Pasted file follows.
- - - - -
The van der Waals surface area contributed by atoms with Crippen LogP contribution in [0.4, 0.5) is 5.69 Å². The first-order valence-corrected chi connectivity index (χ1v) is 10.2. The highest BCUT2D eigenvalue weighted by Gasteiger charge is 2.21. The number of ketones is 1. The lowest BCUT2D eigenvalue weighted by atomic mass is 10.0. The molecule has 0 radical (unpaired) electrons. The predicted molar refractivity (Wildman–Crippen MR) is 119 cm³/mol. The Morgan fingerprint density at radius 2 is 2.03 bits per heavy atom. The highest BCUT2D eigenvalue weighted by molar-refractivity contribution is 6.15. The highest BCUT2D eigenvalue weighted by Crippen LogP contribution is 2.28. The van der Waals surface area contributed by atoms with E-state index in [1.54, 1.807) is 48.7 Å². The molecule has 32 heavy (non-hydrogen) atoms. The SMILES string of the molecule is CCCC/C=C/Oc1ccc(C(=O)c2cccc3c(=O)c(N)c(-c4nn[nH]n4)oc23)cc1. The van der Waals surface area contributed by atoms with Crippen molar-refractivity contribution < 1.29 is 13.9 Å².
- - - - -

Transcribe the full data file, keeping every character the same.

The van der Waals surface area contributed by atoms with Crippen LogP contribution in [0.4, 0.5) is 5.69 Å². The first-order valence-corrected chi connectivity index (χ1v) is 10.2. The highest BCUT2D eigenvalue weighted by Gasteiger charge is 2.21. The number of ketones is 1. The lowest BCUT2D eigenvalue weighted by atomic mass is 10.0. The molecule has 0 radical (unpaired) electrons. The predicted molar refractivity (Wildman–Crippen MR) is 119 cm³/mol. The Morgan fingerprint density at radius 2 is 2.03 bits per heavy atom. The highest BCUT2D eigenvalue weighted by molar-refractivity contribution is 6.15. The highest BCUT2D eigenvalue weighted by Crippen LogP contribution is 2.28. The van der Waals surface area contributed by atoms with E-state index in [1.54, 1.807) is 48.7 Å². The molecule has 32 heavy (non-hydrogen) atoms. The SMILES string of the molecule is CCCC/C=C/Oc1ccc(C(=O)c2cccc3c(=O)c(N)c(-c4nn[nH]n4)oc23)cc1. The van der Waals surface area contributed by atoms with Crippen molar-refractivity contribution < 1.29 is 13.9 Å².